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After all the hoopla, an exercise in futility

To say that the Railway Budget 2003-04 presented by my friend Nitish Kumar in Parliament today was lacklustre would be an understatement.

The railways are celebrating 150th year of their advent in this country and the year has been declared as Passengers Amenities Year. But where are the passengers' They are running away. By his own admission, Kumar has acknowledged a 3 per cent decline in passenger traffic this year and consequent loss of Rs 720 crore to the exchequer.

It is a paradox that this dubious distinction has been earned by Indian Railways perhaps for the first time since its inception.

Our railway minister seems to be fond of issuing ‘white papers’. There is no harm in this exercise but for the fact that such white papers invariably land in dustbins.

A status paper listing issues and options before the Indian Railways was issued by the ministry in May 2002. During his speech of over an hour in the House today he did not mention having taken any action on issues listed in the above status paper. This country would perhaps be saved of millions of rupees on yet another white paper on safety if the minister could find some time to go through the plethora of reports submitted by several commissions and committees on railway safety.

Nitish Kumar has very graciously announced in Parliament today that he would be filling up 20,000 posts in the group D category on the railways to ensure safety in train operation. Does the minister require Parliamentary approval for things such as filling up of vacant posts in safety categories' Perhaps not in the ordinary course.

But if one looks at the statement with regard to manpower outlined in the status paper of May 2002 the avowed strategy of the railways was to bring down the staff strength from the present level of 15.45 lakh to about 11.8 lakh by 2010. It is perhaps this volte-face, which explains the ad hoc manner in which the railway ministry is dealing with issues concerning life and death of railway passengers. Human failure is being cited as one of the main causes of railway accidents. In my long association with the railway family, I have always found railwaymen willing to learn and take responsibilities.

It is for leadership to equip them with desired knowledge and skills so that the tragedies such as we have seen in the recent past do not recur.

Safety has always been one of the major concerns for the ministers who occupied the Rail Bhavan since independence. Each of them have dealt with the matter. However, there is no precedent in the past where the minister has claimed credit for accumulating the arrears in routine replacement of railway assests and then putting all and sundry expenses charged to a special budget head termed as safety fund.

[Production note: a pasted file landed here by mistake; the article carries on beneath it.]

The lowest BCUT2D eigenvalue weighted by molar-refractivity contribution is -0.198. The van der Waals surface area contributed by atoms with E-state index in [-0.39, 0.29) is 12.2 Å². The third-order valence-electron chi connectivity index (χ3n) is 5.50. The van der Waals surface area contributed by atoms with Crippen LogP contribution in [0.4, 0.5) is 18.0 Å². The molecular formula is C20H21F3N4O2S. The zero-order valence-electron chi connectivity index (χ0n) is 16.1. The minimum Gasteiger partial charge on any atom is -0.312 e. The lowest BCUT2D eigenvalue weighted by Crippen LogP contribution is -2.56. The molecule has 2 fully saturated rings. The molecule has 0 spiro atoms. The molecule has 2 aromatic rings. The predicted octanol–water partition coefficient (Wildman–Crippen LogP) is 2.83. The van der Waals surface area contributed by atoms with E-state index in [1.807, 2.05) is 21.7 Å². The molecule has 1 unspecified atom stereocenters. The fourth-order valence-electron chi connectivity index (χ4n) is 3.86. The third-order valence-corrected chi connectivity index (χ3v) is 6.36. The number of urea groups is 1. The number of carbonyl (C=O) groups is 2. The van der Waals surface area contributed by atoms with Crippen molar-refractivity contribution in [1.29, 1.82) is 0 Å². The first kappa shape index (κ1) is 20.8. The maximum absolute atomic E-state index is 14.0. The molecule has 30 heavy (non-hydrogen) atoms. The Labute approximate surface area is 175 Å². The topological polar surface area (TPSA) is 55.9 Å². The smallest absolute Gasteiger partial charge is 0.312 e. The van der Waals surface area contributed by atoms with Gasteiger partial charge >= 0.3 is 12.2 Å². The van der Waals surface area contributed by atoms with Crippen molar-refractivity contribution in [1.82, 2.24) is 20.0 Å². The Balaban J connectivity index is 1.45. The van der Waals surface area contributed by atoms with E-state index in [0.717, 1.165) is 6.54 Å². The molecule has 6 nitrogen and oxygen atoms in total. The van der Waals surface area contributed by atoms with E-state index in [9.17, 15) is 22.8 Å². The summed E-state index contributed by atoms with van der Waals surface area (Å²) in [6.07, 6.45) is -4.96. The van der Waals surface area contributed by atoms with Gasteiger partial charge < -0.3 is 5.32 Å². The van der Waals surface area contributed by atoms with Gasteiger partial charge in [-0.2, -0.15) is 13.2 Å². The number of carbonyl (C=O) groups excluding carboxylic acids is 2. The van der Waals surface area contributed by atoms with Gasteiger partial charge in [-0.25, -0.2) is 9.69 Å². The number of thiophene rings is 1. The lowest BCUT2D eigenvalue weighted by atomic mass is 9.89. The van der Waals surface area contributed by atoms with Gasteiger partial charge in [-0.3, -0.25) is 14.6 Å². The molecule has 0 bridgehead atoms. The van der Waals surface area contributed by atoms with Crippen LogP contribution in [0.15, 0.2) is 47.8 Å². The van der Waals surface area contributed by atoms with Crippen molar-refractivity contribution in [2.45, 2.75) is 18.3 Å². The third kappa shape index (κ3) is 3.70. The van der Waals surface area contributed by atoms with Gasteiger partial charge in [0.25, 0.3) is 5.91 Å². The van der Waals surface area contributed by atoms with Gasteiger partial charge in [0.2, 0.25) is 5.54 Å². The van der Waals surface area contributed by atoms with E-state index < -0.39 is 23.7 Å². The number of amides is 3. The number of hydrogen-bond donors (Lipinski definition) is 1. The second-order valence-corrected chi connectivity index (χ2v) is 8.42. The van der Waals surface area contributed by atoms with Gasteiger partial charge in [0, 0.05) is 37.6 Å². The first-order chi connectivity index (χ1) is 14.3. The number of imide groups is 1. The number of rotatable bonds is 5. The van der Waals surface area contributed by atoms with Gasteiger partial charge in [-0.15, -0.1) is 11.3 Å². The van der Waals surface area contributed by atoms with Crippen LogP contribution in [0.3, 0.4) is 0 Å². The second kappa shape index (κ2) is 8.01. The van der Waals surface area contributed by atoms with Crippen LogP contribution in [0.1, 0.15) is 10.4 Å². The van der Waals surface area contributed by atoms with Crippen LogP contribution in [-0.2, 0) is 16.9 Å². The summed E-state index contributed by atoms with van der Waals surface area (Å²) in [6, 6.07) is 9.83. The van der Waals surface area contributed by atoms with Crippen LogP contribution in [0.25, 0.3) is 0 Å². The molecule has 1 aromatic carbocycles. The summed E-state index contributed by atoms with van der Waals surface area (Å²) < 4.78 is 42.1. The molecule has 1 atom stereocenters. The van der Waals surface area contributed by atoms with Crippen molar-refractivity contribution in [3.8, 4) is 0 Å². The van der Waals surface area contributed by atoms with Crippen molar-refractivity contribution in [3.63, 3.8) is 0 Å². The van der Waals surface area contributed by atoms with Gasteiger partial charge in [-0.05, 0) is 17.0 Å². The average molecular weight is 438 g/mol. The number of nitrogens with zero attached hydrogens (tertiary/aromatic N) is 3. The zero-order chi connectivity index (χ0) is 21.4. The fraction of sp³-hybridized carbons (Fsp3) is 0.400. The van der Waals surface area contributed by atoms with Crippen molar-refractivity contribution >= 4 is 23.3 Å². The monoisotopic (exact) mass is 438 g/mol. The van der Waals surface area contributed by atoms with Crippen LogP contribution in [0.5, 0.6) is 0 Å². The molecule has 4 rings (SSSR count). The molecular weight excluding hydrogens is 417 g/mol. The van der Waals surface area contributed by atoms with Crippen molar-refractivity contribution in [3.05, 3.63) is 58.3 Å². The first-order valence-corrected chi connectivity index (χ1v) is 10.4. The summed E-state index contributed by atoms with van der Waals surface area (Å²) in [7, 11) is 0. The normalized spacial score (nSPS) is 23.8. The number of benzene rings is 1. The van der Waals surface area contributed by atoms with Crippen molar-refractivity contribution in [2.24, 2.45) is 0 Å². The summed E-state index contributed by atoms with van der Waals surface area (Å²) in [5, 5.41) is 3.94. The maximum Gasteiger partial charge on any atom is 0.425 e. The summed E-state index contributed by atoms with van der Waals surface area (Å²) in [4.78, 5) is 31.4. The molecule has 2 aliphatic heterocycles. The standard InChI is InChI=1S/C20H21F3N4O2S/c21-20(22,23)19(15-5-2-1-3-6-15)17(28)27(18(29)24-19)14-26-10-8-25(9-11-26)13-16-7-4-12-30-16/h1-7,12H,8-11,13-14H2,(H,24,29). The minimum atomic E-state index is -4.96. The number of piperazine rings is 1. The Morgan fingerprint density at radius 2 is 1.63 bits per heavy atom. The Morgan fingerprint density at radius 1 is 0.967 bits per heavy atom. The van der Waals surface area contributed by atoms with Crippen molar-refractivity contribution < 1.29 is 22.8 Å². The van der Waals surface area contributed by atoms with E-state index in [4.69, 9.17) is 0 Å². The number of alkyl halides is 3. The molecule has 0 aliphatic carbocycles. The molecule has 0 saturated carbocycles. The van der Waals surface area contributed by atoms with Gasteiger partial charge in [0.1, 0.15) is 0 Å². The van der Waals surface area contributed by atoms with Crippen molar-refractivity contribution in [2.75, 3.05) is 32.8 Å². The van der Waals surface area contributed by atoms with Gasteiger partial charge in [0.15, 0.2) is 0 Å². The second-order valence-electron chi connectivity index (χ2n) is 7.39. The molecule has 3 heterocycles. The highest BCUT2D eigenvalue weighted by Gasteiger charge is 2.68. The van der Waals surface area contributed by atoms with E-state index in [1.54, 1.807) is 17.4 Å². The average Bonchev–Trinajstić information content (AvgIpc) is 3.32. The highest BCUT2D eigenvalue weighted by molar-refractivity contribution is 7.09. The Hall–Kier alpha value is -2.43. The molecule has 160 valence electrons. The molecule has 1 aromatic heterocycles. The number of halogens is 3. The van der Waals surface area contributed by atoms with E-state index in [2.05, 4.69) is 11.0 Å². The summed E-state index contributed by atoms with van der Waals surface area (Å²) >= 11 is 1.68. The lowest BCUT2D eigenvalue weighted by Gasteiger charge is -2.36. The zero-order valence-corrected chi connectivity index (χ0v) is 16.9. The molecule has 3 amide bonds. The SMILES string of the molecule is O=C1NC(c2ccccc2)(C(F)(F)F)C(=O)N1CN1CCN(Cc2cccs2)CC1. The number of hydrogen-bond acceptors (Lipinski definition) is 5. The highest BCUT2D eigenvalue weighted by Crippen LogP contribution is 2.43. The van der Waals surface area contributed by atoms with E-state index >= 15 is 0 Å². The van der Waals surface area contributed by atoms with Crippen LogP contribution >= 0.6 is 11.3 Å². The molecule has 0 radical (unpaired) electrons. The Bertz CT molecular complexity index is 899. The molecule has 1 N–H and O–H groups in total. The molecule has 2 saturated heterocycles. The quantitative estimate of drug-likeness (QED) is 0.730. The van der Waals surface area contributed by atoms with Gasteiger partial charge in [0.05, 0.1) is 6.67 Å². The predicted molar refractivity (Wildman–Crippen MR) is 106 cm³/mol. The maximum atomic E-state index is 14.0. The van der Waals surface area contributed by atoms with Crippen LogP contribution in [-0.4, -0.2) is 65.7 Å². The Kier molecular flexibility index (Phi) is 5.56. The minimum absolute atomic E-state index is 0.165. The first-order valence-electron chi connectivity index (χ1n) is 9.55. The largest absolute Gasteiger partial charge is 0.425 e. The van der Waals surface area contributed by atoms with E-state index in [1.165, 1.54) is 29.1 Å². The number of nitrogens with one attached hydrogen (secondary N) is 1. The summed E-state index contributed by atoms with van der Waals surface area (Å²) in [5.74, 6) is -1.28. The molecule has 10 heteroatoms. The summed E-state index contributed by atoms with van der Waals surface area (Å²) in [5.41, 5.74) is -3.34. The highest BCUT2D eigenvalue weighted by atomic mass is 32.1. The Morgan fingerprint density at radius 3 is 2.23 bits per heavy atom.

What else can be more disconcerting than the fact that the minister did not think it fit to explain to the House as to how has he spent/proposes to spend the amount of Rs 18,000 crore stated to have been earmarked by the government for safety works'

Making provision for routine replacement of tracks and rolling stock, normal repair and upkeep of bridges has always been the part of the normal budget. Making these provisions look like an investment in safety, is nothing but jugglery of figures. This is so when the whole nation was keen to know from the railway minister what would lie in store for them when they catch the next Rajdhani / Shatabdi to Patna, Bangalore or to Lucknow.

That this budget would not have any surprises for passengers or the industry during this year of elections, was expected. What was not was the complete lack of initiatives on the part of the rail ministry.

Introduction of Rail Neer by Railway Catering and Tourism Corporation was announced with much fanfare during the budget last year. But one of the projects, Rail Neer, is yet to see the light of the day. Meanwhile, unscrupulous business houses are having a field day in supplying pesticide-ridden water to rail passengers at hefty costs.

The much-touted RailTel Corp was slated to bring in about crores of revenue, but ended up hiring safety-related telecom infrastructure of the railway to the private enterprises for a few crores. The way the railway minister is coming up with one new public sector enterprise after another, the government would have to think of setting up a separate ministry of disinvestment for railway enterprises in the not-too-distant future.

To conclude, my learned friend Nitish Kumar has totally ignored the important aspects of budget making i.e. resource mobilisation and strengthening of the organisation. Even in the pittance when he has allocated for various developmental projects and has been led by political considerations alone.

The need of the hour was reforms and the nation expected a reformist budget that would have laid a sound basis for administrative and financial restructuring of the railways to bring them on a par with the world-class railway networks.

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